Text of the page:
Sample plot from the release version of the SRW application from test cases -- this example is from a high-resolution (3km) forecast over the CONUS on July 1, 2019 and shows how the updraft helicity and reflectivity coincide.
Code sharing enables innovations in numerical weather prediction science
The Global Systems Laboratory (GSL) was a co-lead on the release of the Unified Forecast System (UFS) Short-Range Weather (SRW) application v2.0.0. The Unified Forecast System (UFS) is a community-based, comprehensive Earth modeling system with shared science components and software infrastructure. It is designed to be the source system for NOAA’s operational numerical weather prediction applications while enabling research, development, and contribution opportunities for the broader weather enterprise.
This newly updated weather application which uses the atmosphere and land components of the UFS is designed for short-range regional forecasts located anywhere on the globe. This timeframe is important to help forecasters issue life-saving weather and water forecasts in the U.S. during extreme events like blizzards, tornadoes, and hurricanes. The UFS SRW App can also be run on Amazon Web Services where the modeling community can run the App and modify the code to test their own innovations which may lead to advances in forecast skill. This release is part of the ongoing effort to transition to an open community development paradigm and accelerate the advancement of environmental prediction models. The application is now available through GitHub to the public.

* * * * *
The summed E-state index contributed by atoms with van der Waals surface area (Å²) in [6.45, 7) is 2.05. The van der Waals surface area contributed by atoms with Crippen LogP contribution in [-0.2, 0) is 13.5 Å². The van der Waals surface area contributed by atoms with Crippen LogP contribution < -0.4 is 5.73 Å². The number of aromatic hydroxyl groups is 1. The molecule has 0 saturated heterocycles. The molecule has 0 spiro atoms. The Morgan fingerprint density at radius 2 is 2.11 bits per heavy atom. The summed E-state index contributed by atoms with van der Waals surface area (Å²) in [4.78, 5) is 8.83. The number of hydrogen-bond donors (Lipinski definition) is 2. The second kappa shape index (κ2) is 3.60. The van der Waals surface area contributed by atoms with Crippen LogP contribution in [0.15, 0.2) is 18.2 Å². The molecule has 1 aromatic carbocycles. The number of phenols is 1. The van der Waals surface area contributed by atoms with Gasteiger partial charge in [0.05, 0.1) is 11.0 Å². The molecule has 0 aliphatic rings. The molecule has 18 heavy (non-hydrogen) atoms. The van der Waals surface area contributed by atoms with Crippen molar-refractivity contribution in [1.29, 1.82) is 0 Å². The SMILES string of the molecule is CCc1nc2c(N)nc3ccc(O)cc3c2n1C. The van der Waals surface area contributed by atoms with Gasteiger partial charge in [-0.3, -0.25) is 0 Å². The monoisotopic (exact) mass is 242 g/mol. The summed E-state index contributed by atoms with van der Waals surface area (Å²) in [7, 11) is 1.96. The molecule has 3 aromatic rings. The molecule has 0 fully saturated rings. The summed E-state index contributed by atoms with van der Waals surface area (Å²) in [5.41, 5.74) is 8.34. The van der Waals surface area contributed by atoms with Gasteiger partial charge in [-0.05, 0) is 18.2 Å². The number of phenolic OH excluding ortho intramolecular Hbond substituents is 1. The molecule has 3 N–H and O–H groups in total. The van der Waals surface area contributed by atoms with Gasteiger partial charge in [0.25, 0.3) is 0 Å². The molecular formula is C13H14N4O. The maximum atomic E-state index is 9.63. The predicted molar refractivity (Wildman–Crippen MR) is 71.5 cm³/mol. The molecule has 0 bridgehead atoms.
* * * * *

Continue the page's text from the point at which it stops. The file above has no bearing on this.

The GSL, Cooperative Institute for Research in Environmental Sciences (CIRES), and Cooperative Institute for Research in the Atmosphere (CIRA) teams worked on many parts of the UFS SRW App v2.0.0 technical release including implementing four different physics suites, the addition of stochastic physics and verification options, comprehensive documentation, code management, and user support.
The UFS SRW application also serves as the foundation for NOAA’s future convection-allowing ensemble forecast system, known as the Rapid Refresh Forecast System, which builds on the existing High-Resolution Rapid Refresh model known as the HRRR. Through participation in the UFS, expert members of the broader weather community are contributing to the enhancement and development of the RRFS.
NOAA Research partners in this release include the collaborative Developmental Testbed Center, NOAA’s Environmental Modeling Center, the National Severe Storms Laboratory, Great Lakes Environmental Laboratory, and Geophysical Fluid Dynamics Laboratory. GSL, CIRA, and CIRES participants include Jeff Beck, Gerard Ketefian, Linlin Pan, and Curtis Alexander.